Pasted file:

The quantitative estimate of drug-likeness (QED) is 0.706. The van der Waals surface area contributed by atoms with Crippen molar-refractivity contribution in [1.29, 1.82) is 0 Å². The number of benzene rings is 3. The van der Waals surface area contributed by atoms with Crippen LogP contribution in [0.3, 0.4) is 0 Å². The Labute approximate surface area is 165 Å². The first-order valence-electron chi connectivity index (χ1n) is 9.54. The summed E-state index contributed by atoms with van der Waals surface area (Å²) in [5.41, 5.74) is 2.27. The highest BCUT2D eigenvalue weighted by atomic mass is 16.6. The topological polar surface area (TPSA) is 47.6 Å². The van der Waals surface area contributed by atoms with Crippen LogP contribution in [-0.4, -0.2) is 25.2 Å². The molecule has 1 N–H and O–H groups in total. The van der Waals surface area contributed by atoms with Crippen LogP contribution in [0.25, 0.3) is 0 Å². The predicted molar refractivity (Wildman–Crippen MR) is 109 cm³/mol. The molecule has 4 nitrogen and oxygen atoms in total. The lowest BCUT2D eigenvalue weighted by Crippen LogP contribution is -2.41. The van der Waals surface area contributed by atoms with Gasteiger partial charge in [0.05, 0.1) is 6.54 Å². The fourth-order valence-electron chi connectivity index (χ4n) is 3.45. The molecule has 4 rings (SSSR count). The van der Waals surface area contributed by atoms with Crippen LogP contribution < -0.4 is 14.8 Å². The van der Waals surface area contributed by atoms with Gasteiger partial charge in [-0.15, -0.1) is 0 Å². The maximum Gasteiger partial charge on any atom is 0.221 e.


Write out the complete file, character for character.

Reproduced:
The quantitative estimate of drug-likeness (QED) is 0.706. The van der Waals surface area contributed by atoms with Crippen molar-refractivity contribution in [1.29, 1.82) is 0 Å². The number of benzene rings is 3. The van der Waals surface area contributed by atoms with Crippen LogP contribution in [0.3, 0.4) is 0 Å². The Labute approximate surface area is 165 Å². The first-order valence-electron chi connectivity index (χ1n) is 9.54. The summed E-state index contributed by atoms with van der Waals surface area (Å²) in [5.41, 5.74) is 2.27. The highest BCUT2D eigenvalue weighted by atomic mass is 16.6. The topological polar surface area (TPSA) is 47.6 Å². The van der Waals surface area contributed by atoms with Crippen LogP contribution in [-0.4, -0.2) is 25.2 Å². The molecule has 1 N–H and O–H groups in total. The van der Waals surface area contributed by atoms with Crippen LogP contribution in [0.25, 0.3) is 0 Å². The predicted molar refractivity (Wildman–Crippen MR) is 109 cm³/mol. The molecule has 4 nitrogen and oxygen atoms in total. The lowest BCUT2D eigenvalue weighted by Crippen LogP contribution is -2.41. The van der Waals surface area contributed by atoms with Gasteiger partial charge in [0.05, 0.1) is 6.54 Å². The fourth-order valence-electron chi connectivity index (χ4n) is 3.45. The molecule has 4 rings (SSSR count). The van der Waals surface area contributed by atoms with Crippen LogP contribution < -0.4 is 14.8 Å². The van der Waals surface area contributed by atoms with Gasteiger partial charge in [-0.15, -0.1) is 0 Å². The maximum Gasteiger partial charge on any atom is 0.221 e.